Posted on: August 6, 2011 8:40 pm
 

Report: Ortiz upset at lack of contract talks

Ortiz

By Evan Brunell

A source close to David Ortiz told ESPN Deportes that the Red Sox DH is privately unhappy that Boston has not approached him with a contract extension.

"David is (too) proud and respectful to say how he feels in public, but the guy feels hurt, upset by the way that he is being ignored by the Red Sox," said the source, in a repeat of a sentiment voiced each of the past few seasons, when Ortiz's future has not been guaranteed with the Red Sox.

"After all he's done here and having a good season, he was at least hoping to be approached by the team to talk about his future," the source said.

Ortiz entered Sunday with a .289/.378/.537 line, enjoying his beast season since 2007. He will be a free agent after the year, working with the Red Sox on a club option year, having completed his four-year, $52 million deal after 2010. In both 2009 and 2010, stories popped up about Big Papi's displeasure with his contract situation. This year is no different, and more dire now that he has no safety net beyond the year.

"The truth is yes and no," Ortiz said before Saturday's game as to whether he was hurt by the lack of discussions. "Yes, because I should be facing a better situation when I'm having a good year. And no because at some point something has to happen and those are things that I can't control."

Ortiz, who has stated in the past he would like to retire with the Red Sox, said no discussions have taken place this season and he is unsure why.

"I don't know what to say exactly about that. It's a question that I get often, and I don't know what to say," Ortiz said. "Maybe they are focusing on something different. ... This sport is a business above all. People know what I can do. Right now I don't see myself in another uniform, but that's not up to me. It will be decided in free agency."

All due respect to Ortiz, it makes no sense for Boston to sign an extension right now. Although Big Papi is enjoying his best season since 2007, he's not all that far off from experiencing a similar year to 2010, when he was a complete zero in April. The year before, he struggled through April and May before kicking into a groove. There's no reason for the Red Sox to get hasty and commit years and dollars to an aging DH who has shown chinks in his armor in recent seasons. If he keeps up his production through the year, the Red Sox will certainly be interested in bringing the slugger back for another year or two. But Ortiz needs to wait until then.

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Category: MLB
Posted on: August 6, 2011 5:55 pm
Edited on: August 6, 2011 5:56 pm
 

From lucky to unlucky: Astros option J.A. Happ

Happ

By Evan Brunell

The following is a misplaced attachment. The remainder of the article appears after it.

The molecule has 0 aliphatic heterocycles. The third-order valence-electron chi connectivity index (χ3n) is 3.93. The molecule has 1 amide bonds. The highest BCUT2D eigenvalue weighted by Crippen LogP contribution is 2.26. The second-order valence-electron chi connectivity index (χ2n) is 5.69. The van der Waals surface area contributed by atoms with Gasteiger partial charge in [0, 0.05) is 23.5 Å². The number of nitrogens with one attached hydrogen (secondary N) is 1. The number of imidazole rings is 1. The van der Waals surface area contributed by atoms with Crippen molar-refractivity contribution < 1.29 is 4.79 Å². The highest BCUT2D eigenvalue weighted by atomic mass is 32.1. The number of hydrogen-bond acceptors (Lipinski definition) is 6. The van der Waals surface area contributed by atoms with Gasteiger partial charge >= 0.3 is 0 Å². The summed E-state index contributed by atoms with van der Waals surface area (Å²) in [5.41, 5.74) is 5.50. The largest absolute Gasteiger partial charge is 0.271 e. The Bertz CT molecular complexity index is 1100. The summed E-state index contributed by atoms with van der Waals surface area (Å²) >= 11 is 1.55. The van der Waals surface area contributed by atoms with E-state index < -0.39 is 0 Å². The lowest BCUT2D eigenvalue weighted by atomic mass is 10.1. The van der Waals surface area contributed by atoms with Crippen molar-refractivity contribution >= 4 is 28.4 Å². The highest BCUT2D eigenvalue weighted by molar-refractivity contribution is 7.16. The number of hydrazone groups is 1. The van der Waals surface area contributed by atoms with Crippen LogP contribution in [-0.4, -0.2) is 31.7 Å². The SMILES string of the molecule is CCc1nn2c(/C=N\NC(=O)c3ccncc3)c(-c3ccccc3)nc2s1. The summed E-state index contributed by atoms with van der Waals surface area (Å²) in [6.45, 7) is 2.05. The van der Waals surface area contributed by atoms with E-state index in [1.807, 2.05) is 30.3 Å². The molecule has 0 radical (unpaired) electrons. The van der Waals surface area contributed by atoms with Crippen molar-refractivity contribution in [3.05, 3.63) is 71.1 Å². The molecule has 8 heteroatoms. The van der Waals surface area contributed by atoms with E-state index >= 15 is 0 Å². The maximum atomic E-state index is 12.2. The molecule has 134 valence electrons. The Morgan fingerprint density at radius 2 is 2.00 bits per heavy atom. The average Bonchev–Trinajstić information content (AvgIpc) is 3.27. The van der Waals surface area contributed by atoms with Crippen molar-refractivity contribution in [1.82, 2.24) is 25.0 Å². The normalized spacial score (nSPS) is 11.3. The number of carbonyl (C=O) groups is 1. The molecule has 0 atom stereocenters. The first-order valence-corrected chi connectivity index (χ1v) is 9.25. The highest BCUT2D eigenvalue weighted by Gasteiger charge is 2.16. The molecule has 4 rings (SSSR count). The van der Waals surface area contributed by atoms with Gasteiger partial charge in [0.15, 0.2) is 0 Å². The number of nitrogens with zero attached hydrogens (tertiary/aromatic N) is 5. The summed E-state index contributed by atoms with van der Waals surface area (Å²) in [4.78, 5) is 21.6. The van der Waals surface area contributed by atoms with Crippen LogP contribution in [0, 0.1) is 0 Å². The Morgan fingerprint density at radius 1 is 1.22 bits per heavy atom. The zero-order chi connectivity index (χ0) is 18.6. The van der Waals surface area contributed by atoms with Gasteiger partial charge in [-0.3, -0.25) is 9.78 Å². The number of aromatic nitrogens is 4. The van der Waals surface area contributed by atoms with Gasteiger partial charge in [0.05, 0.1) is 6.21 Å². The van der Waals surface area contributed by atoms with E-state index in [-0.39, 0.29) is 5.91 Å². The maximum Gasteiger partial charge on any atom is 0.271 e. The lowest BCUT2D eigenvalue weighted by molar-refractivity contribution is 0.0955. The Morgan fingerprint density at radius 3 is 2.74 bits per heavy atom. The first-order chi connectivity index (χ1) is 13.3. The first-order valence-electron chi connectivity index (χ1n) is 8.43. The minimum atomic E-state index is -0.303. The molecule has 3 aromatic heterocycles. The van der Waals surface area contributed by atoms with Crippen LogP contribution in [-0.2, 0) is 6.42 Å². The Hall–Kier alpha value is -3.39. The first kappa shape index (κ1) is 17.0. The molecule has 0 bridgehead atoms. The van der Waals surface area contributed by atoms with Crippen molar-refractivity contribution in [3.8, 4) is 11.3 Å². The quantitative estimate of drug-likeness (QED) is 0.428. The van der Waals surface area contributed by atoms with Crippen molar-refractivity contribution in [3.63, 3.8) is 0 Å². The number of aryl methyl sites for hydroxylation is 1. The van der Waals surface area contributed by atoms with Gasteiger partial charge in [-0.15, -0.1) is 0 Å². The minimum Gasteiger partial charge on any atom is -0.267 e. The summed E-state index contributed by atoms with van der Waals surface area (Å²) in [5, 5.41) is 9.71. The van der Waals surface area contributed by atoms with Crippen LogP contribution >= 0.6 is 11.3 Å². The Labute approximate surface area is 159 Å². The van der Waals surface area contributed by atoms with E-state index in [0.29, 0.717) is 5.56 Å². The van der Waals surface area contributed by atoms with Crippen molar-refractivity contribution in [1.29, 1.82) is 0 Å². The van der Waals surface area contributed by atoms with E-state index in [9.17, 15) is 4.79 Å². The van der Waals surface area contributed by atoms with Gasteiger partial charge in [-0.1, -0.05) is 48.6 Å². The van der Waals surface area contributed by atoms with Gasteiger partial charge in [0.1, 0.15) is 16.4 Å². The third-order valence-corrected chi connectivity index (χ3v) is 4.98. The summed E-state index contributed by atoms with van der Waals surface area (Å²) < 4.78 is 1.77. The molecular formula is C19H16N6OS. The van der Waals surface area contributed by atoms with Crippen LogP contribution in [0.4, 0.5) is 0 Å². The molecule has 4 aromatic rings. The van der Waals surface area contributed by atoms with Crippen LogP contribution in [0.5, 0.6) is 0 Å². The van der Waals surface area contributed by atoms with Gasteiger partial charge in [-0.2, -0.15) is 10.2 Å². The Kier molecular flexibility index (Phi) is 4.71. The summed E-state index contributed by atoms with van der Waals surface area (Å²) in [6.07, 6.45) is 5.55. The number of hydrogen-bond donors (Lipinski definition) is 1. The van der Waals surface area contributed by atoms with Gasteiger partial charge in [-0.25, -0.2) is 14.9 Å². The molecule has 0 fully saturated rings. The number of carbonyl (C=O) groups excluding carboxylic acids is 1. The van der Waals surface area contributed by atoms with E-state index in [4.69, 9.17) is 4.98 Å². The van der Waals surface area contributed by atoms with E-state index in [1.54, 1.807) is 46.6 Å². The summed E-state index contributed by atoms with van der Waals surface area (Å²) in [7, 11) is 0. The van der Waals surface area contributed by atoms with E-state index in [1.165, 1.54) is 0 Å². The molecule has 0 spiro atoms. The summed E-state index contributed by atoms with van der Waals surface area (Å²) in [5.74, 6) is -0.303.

The Astros, fed up with J.A. Happ's struggles, optioned the starting pitcher to Triple-A in the hopes his head can get screwed on straight.

Happ was the biggest piece in the deal for Roy Oswalt at the trade deadline of 2010, with GM Ed Wade getting bedazzled by Happ's 18-8 record in 2009-10, compiled with a 3.09 ERA in 253 1/3 innings scattered over 39 starts and 12 relief appearances. That was a house of cards, though. Happ's performance came with 189 strikeouts and 103 walks, giving up 28 homers and allowing just 26.9 of batting averages fall into play, with league average at 29-31 percent at the time.

Advanced ERA-scaled metrics, xFIP in this instance, said the lefty's ERA over that time frame should have been 4.50. Yet, the Phillies -- who eschew sabermetrics yet have stayed in contention despite occasional bizarre decisions -- knew Happ was overrated and sent him packing at his highest value along with two minor leaguers at the 2010 trade deadline for Roy Oswalt. Happ pitched solidly down the stretch for Houston, but those who noticed knew that 2011 was unlikely to be kind.

Indeed. In fact, 2011 has been so unkind that he's underrated, at least compared to ERA and xFIP, which counts only those runs that have been considered at direct fault to to pitchers, where the 28-year-old remains a 4.50-type pitcher. xFIP has held steady in evaluating Happ's performance thus far this year, but he's been lit up over 22 starts for a 6.26 ERA, with his last four starts especially bad, giving up 22 runs, 19 earned for a 8.84 ERA in 19 1/3 innings.

Now, he'll ply his trade in the minor leagues, trying to get back on tract. Unless he makes an unforeseen leap forward, though, Happ remains what he's been all along: a solid back-of-the-rotation starter.

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Category: MLB
Posted on: August 6, 2011 3:37 pm
Edited on: August 6, 2011 4:06 pm
 

Jurrjens on DL for Braves; Minor called up

By Evan Brunell

JurrjensJair Jurrjens has hit the DL with a right knee strain, causing the Braves to call up Mike Minor to start Sunday against the Mets.

There's been no hint of injury to Jurrjens, but he did struggle in his last start by giving up five runs in five innings. The right-hander had surgery on his knee last October for a torn meniscus, which may hint to a flare-up. Jurrjens has a 2.63 ERA in 20 starts and made his first All-Star Game last month.